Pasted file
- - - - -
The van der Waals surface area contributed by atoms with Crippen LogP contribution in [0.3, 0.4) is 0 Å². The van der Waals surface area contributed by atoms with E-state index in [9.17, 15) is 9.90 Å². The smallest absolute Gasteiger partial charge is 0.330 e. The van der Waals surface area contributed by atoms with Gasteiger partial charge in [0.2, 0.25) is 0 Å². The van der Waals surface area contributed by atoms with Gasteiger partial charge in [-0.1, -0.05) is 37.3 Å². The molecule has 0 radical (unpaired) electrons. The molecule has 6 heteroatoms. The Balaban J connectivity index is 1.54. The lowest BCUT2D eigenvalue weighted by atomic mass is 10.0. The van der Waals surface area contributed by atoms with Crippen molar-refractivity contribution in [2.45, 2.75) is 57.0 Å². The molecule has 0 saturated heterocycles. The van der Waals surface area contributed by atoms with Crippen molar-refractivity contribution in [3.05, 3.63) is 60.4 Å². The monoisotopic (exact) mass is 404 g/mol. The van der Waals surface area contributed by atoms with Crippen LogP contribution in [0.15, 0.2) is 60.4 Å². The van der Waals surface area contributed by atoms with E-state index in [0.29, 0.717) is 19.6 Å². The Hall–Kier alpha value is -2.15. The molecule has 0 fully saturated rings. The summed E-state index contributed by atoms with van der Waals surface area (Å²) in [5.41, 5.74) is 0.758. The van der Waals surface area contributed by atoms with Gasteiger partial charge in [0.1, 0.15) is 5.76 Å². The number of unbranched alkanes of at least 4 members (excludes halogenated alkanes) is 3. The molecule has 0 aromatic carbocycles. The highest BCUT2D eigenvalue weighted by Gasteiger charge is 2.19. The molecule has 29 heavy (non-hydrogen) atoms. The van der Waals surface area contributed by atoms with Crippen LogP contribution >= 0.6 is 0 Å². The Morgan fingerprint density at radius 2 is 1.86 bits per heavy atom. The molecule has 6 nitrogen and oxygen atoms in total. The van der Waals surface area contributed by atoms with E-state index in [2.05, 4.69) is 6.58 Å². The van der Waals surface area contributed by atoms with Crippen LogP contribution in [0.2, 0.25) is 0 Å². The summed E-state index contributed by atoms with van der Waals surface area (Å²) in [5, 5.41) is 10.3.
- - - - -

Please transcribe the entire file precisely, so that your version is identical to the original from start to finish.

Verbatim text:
The van der Waals surface area contributed by atoms with Crippen LogP contribution in [0.3, 0.4) is 0 Å². The van der Waals surface area contributed by atoms with E-state index in [9.17, 15) is 9.90 Å². The smallest absolute Gasteiger partial charge is 0.330 e. The van der Waals surface area contributed by atoms with Gasteiger partial charge in [0.2, 0.25) is 0 Å². The van der Waals surface area contributed by atoms with Gasteiger partial charge in [-0.1, -0.05) is 37.3 Å². The molecule has 0 radical (unpaired) electrons. The molecule has 6 heteroatoms. The Balaban J connectivity index is 1.54. The lowest BCUT2D eigenvalue weighted by atomic mass is 10.0. The van der Waals surface area contributed by atoms with Crippen molar-refractivity contribution in [2.45, 2.75) is 57.0 Å². The molecule has 0 saturated heterocycles. The van der Waals surface area contributed by atoms with Crippen molar-refractivity contribution in [3.05, 3.63) is 60.4 Å². The monoisotopic (exact) mass is 404 g/mol. The van der Waals surface area contributed by atoms with Crippen LogP contribution in [0.15, 0.2) is 60.4 Å². The van der Waals surface area contributed by atoms with E-state index in [0.29, 0.717) is 19.6 Å². The Hall–Kier alpha value is -2.15. The molecule has 0 fully saturated rings. The summed E-state index contributed by atoms with van der Waals surface area (Å²) in [5.41, 5.74) is 0.758. The van der Waals surface area contributed by atoms with Gasteiger partial charge in [0.1, 0.15) is 5.76 Å². The number of unbranched alkanes of at least 4 members (excludes halogenated alkanes) is 3. The molecule has 0 aromatic carbocycles. The highest BCUT2D eigenvalue weighted by Gasteiger charge is 2.19. The molecule has 29 heavy (non-hydrogen) atoms. The van der Waals surface area contributed by atoms with Crippen LogP contribution >= 0.6 is 0 Å². The Morgan fingerprint density at radius 2 is 1.86 bits per heavy atom. The molecule has 6 nitrogen and oxygen atoms in total. The van der Waals surface area contributed by atoms with E-state index in [2.05, 4.69) is 6.58 Å². The van der Waals surface area contributed by atoms with Crippen LogP contribution in [0.2, 0.25) is 0 Å². The summed E-state index contributed by atoms with van der Waals surface area (Å²) in [5, 5.41) is 10.3.